terminal

[tur-muh-nl]
||

adjective

noun


Origin of terminal

1480–90; late Middle English < Latin terminālis, equivalent to termin(us) end, limit + -ālis -al1
Related formster·mi·nal·ly, adverbin·ter·ter·mi·nal, adjectivenon·ter·mi·nal, adjectivenon·ter·mi·nal·ly, adverbpre·ter·mi·nal, adjectivesub·ter·mi·nal, adjectivesub·ter·mi·nal·ly, adverb
Can be confusedterminal terminus

Synonyms for terminal

Dictionary.com Unabridged Based on the Random House Unabridged Dictionary, © Random House, Inc. 2019

Examples from the Web for terminally

Contemporary Examples of terminally

Historical Examples of terminally


British Dictionary definitions for terminally

terminal

adjective

of, being, or situated at an end, terminus, or boundarya terminal station; terminal buds
of, relating to, or occurring after or in a termterminal leave
(of a disease) terminating in deathterminal cancer
informal extremeterminal boredom
of or relating to the storage or delivery of freight at a warehousea terminal service

noun

a terminating point, part, or place
  1. a point at which current enters or leaves an electrical device, such as a battery or a circuit
  2. a conductor by which current enters or leaves at such a point
computing a device having input/output links with a computer but situated at a distance from the computer
architect
  1. an ornamental carving at the end of a structure
  2. another name for term (def. 10)
  1. a point or station usually at the end of the line of a railway, serving as an important access point for passengers or freight
  2. a less common name for terminus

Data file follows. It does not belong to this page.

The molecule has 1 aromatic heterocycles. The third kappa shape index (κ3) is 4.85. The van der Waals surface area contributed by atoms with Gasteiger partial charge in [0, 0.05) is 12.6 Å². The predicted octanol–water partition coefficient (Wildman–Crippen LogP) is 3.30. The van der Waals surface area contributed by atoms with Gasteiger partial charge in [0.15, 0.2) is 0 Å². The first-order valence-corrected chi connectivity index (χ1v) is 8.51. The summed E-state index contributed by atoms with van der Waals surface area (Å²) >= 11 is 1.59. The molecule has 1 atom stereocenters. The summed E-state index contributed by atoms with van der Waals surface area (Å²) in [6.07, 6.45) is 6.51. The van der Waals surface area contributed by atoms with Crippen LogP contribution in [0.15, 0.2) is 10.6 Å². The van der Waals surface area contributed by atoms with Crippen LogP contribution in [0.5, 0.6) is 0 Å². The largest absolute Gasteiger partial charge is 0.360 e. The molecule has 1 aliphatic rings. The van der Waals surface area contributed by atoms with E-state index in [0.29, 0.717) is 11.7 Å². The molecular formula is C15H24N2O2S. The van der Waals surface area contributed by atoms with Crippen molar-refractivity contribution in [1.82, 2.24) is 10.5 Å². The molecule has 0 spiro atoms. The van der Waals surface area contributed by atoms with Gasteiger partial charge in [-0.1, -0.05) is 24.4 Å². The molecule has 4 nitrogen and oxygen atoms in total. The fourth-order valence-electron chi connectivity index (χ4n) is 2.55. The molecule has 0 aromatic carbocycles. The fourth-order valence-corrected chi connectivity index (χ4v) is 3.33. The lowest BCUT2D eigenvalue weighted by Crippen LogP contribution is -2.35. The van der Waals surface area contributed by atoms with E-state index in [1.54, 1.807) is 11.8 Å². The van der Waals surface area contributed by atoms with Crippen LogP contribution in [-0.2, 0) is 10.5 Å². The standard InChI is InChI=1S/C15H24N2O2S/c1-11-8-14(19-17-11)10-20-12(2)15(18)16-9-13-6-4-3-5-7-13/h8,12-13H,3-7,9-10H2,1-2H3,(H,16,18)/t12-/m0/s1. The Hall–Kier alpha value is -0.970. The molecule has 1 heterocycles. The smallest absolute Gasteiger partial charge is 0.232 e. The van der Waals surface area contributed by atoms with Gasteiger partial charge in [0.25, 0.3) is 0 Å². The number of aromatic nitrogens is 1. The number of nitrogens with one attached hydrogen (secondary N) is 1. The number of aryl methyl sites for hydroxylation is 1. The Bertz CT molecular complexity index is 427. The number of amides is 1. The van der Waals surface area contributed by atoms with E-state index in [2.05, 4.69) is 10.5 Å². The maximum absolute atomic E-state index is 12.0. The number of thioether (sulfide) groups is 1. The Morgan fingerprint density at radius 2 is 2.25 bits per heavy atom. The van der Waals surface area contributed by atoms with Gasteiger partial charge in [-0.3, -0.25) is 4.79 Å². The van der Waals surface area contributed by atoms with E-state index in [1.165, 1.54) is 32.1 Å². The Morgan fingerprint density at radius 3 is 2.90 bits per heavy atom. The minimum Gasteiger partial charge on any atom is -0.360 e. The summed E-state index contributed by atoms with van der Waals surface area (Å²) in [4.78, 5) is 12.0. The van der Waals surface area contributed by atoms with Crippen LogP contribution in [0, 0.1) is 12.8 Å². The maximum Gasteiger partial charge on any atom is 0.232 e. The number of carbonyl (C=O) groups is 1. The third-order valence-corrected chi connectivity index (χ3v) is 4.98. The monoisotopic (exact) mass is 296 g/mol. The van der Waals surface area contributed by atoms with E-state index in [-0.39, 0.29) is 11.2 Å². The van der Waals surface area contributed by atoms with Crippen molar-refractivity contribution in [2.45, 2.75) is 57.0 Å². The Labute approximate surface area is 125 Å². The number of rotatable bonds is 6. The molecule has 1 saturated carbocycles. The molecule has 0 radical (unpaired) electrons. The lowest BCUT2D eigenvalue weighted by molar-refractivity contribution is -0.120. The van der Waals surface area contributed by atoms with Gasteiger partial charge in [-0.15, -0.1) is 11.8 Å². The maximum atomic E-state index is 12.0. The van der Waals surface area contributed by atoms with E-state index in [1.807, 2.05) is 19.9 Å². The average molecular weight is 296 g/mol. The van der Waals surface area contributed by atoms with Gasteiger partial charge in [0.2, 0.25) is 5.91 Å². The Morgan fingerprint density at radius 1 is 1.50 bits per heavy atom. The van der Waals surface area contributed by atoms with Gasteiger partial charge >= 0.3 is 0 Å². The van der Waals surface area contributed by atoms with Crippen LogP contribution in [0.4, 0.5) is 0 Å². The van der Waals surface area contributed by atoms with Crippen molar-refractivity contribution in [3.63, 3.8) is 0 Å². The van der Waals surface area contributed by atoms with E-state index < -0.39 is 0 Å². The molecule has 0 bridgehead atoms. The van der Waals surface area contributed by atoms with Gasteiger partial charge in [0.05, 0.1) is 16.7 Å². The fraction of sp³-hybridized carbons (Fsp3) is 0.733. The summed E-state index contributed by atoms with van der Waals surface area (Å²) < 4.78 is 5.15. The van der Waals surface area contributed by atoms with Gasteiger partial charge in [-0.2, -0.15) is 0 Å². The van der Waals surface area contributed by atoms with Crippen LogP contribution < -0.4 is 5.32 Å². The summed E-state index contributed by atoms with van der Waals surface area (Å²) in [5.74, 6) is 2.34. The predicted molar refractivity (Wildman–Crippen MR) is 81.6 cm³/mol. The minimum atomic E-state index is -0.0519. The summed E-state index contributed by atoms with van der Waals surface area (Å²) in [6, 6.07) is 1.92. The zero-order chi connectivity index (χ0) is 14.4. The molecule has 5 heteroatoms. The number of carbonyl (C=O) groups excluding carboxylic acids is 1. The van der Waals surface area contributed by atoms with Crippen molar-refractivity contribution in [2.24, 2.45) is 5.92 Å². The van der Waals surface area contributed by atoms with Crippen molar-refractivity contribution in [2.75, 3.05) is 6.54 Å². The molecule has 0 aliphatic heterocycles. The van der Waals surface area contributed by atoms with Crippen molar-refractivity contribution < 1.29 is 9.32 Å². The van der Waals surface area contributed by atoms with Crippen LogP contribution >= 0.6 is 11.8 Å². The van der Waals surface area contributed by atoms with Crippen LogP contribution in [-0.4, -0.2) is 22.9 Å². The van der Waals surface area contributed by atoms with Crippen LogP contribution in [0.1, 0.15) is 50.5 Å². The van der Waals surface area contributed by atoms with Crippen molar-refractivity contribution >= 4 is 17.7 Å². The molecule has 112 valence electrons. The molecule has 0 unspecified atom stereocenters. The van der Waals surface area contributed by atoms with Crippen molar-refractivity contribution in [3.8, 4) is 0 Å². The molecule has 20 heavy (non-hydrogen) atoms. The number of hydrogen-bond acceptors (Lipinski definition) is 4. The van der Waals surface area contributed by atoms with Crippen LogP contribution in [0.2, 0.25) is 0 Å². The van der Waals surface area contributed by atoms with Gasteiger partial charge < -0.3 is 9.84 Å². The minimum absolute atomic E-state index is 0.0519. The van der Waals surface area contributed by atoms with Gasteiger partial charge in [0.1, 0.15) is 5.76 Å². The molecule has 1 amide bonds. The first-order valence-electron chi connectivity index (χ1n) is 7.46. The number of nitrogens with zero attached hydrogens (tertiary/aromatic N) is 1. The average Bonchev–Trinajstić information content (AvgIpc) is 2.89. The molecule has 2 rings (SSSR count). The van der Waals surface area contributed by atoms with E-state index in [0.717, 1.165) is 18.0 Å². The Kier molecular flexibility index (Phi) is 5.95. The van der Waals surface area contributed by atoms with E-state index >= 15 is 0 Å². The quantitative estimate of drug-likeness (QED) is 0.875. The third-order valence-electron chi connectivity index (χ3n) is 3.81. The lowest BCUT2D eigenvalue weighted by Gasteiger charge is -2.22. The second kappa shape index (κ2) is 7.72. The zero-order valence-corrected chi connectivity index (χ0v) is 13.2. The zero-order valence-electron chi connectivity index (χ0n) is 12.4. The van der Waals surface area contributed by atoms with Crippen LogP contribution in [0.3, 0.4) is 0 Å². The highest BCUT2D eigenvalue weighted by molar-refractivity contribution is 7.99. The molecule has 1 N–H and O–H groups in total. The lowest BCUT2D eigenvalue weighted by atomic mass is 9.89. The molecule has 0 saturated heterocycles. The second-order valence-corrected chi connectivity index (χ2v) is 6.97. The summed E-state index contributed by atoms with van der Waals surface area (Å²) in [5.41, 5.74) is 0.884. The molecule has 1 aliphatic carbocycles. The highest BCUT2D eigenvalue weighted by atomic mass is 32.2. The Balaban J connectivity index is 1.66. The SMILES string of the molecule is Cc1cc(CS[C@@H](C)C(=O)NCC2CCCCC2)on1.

a purpose-built reception and departure structure at the terminus of a bus, sea, or air transport route
a site where raw material is unloaded, stored, in some cases reprocessed, and reloaded for further transportation, esp an onshore installation designed to receive offshore oil or gas from tankers or a pipeline
physiol
  1. the smallest arteriole before its division into capillaries
  2. either of two veins that collect blood from the thalamus and surrounding structures and empty it into the internal cerebral vein
  3. the portion of a bronchiole just before it subdivides into the air sacs of the lungs
Derived Formsterminally, adverb

Word Origin for terminal

C15: from Latin terminālis, from terminus end
Collins English Dictionary - Complete & Unabridged 2012 Digital Edition © William Collins Sons & Co. Ltd. 1979, 1986 © HarperCollins Publishers 1998, 2000, 2003, 2005, 2006, 2007, 2009, 2012

Word Origin and History for terminally

terminal

adj.

mid-15c., "relating to or marking boundaries," from Latin terminalis "pertaining to a boundary or end, final," from terminus "end, boundary line" (see terminus). Meaning "fatal" (terminal illness) is first recorded 1891. Sense of "situated at the extreme end of something" is from 1805. Slang meaning "extreme" first recorded 1983.

terminal

n.

"end point of a railway line," 1888, from terminal (adj.); sense of "device for communicating with a computer" is first recorded 1954.

Online Etymology Dictionary, © 2010 Douglas Harper

terminally in Medicine

terminal

[tûrmə-nəl]

adj.

Of, relating to, situated at, or forming a limit, a boundary, an extremity, or an end.
Of, relating to, occurring at, or being the end of a section or series; final.
Causing, ending in, or approaching death; fatal.
The American Heritage® Stedman's Medical Dictionary Copyright © 2002, 2001, 1995 by Houghton Mifflin Company. Published by Houghton Mifflin Company.

terminally in Science

terminal

[tûrmə-nəl]

Electricity
A position in a circuit or device at which a connection can be made or broken. See Note at battery.
Computer Science A device, often equipped with a keyboard and a video display, by which one can read, enter, or manipulate information in a computer system.
The American Heritage® Science Dictionary Copyright © 2011. Published by Houghton Mifflin Harcourt Publishing Company. All rights reserved.